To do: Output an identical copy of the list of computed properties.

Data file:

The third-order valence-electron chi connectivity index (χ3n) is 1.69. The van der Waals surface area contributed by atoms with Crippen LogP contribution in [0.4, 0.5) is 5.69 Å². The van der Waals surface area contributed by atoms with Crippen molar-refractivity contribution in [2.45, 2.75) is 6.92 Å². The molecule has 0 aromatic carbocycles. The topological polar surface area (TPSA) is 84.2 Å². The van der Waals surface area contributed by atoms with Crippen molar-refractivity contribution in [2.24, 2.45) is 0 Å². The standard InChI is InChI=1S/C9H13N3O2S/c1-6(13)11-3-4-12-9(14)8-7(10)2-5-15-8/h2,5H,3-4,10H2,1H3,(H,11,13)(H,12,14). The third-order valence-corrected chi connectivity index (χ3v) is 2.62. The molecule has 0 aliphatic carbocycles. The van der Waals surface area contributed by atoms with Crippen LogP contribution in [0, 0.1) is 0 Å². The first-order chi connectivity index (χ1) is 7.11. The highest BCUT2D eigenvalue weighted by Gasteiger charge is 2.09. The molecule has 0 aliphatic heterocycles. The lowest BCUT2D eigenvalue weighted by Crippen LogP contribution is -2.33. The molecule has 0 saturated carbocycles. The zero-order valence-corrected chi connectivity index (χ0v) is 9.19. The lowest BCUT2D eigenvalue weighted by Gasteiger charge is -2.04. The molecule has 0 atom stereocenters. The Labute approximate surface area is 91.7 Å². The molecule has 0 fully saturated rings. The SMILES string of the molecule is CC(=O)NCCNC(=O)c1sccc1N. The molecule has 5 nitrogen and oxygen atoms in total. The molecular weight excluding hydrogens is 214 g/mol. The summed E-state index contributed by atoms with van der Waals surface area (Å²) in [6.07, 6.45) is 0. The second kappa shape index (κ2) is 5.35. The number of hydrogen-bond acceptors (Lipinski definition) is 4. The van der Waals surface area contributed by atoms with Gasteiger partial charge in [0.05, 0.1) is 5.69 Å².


The third-order valence-electron chi connectivity index (χ3n) is 1.69. The van der Waals surface area contributed by atoms with Crippen LogP contribution in [0.4, 0.5) is 5.69 Å². The van der Waals surface area contributed by atoms with Crippen molar-refractivity contribution in [2.45, 2.75) is 6.92 Å². The molecule has 0 aromatic carbocycles. The topological polar surface area (TPSA) is 84.2 Å². The van der Waals surface area contributed by atoms with Crippen molar-refractivity contribution in [2.24, 2.45) is 0 Å². The standard InChI is InChI=1S/C9H13N3O2S/c1-6(13)11-3-4-12-9(14)8-7(10)2-5-15-8/h2,5H,3-4,10H2,1H3,(H,11,13)(H,12,14). The third-order valence-corrected chi connectivity index (χ3v) is 2.62. The molecule has 0 aliphatic carbocycles. The van der Waals surface area contributed by atoms with Crippen LogP contribution in [0, 0.1) is 0 Å². The first-order chi connectivity index (χ1) is 7.11. The highest BCUT2D eigenvalue weighted by Gasteiger charge is 2.09. The molecule has 0 aliphatic heterocycles. The lowest BCUT2D eigenvalue weighted by Crippen LogP contribution is -2.33. The molecule has 0 saturated carbocycles. The zero-order valence-corrected chi connectivity index (χ0v) is 9.19. The lowest BCUT2D eigenvalue weighted by Gasteiger charge is -2.04. The molecule has 0 atom stereocenters. The Labute approximate surface area is 91.7 Å². The molecule has 0 fully saturated rings. The SMILES string of the molecule is CC(=O)NCCNC(=O)c1sccc1N. The molecule has 5 nitrogen and oxygen atoms in total. The molecular weight excluding hydrogens is 214 g/mol. The summed E-state index contributed by atoms with van der Waals surface area (Å²) in [6.07, 6.45) is 0. The second kappa shape index (κ2) is 5.35. The number of hydrogen-bond acceptors (Lipinski definition) is 4. The van der Waals surface area contributed by atoms with Gasteiger partial charge in [0.05, 0.1) is 5.69 Å².